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The Indian Railways - An Overview

 

The history of Indian Railways dates back to the British RAJ - The idea of establishing a rail network in India was first mooted by the British authority in consideration of the huge size of the country, mixed with political, strategic and economic expediencies. Britain needed a fast and reliable transport system for troop movement (to counter armed rebellion) and for exploitation of the vast resources of India.

Thus the first railways in the sub-continent came into being on 16th April, 1853. It ran over a stretch of 21 miles from Bombay to Thane "amidst the loud applause of a vast multitude and the salute of 21 guns". Shortly after , the first passenger train steamed out of Howrah station destined for Hooghly, a distance of 24 miles on 15th August 1854. Since then the Indian railways has not looked back and made impressive strides in shouldering a major share of transportation needs in the country. In a short period , the Indian Railways has earned the distinction of being the largest railway network in the world . Operating on more than 1,07,000 track kilometers, it carries more than 11 million passengers in a day and transport 40% of the freight . It consists of 63,030 route kms., comprising of 44,780 kms of broad gauge, 14,990 kms of meter gauge and 3,260 kms of narrow gauge. Electrified route kms is 14,856. There are 6853 stations and 15.45 lakhs employees. IR operates 11000 trains daily of which 7500 are passenger trains.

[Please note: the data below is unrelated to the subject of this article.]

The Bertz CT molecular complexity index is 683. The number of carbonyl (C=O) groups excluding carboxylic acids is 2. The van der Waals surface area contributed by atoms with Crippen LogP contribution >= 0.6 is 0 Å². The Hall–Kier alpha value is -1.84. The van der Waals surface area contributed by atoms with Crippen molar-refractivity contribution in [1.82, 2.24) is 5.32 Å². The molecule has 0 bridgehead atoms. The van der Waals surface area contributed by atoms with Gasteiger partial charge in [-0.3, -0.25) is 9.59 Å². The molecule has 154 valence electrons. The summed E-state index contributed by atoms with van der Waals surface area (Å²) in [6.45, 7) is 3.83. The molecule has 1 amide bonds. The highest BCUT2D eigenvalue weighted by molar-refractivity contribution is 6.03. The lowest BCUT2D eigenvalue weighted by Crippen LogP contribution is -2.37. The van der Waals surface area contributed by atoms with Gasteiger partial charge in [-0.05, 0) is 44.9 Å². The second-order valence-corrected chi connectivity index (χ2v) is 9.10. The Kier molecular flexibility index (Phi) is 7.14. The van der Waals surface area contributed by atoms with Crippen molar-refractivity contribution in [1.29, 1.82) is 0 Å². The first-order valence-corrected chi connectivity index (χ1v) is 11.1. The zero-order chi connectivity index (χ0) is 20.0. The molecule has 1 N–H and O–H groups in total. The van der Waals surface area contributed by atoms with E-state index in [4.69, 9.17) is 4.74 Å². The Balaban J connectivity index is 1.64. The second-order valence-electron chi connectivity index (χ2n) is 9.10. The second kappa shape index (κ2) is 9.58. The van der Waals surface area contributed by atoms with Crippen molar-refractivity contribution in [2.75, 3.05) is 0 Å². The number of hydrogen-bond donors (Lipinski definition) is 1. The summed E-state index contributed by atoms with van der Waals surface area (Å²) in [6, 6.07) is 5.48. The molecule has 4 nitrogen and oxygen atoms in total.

The suburban railway system in Bombay carries roughly 40% of the daily commuters. Two divisions of the Indian Railways serve the city. The Central Railways (CR) link the eastern suburbs to the city centre, and the Western Railways (WR) provide service to the western suburbs.

 

 

Indian Railways is divided for administrative convenience into several zonal railways each headed by General Manager. Until recently there were 9 zones, and this structure had not changed much for four decades. In July 2002, 7 new zones were created (and 8 new divisions). Various zones and their head offices are as below :

 

 

Northern Railway à New Delhi East Coast à Bhubaneswar

North Eastern à Gorakhpur North Central à Allahabad

North Forntier à Maligaon (Guwahati) South Western à Hubli

Eastern à Fairly place (Calcutta) West Central à Jabalpur

Sourth Eastern à Garden Reach (Calcutta) South East Centralà Bilaspur

South Central à Secunderabad

Southern à Chennai

Central à CST – Mumbai

Western à Church Gate –Mumbai

East Central à Hajipur

North Western à Jaipur

 

In addition, each zonal railway has a certain number of divisions, each having a divisional headquarter. There are currently 61 divisions in Indian Railways.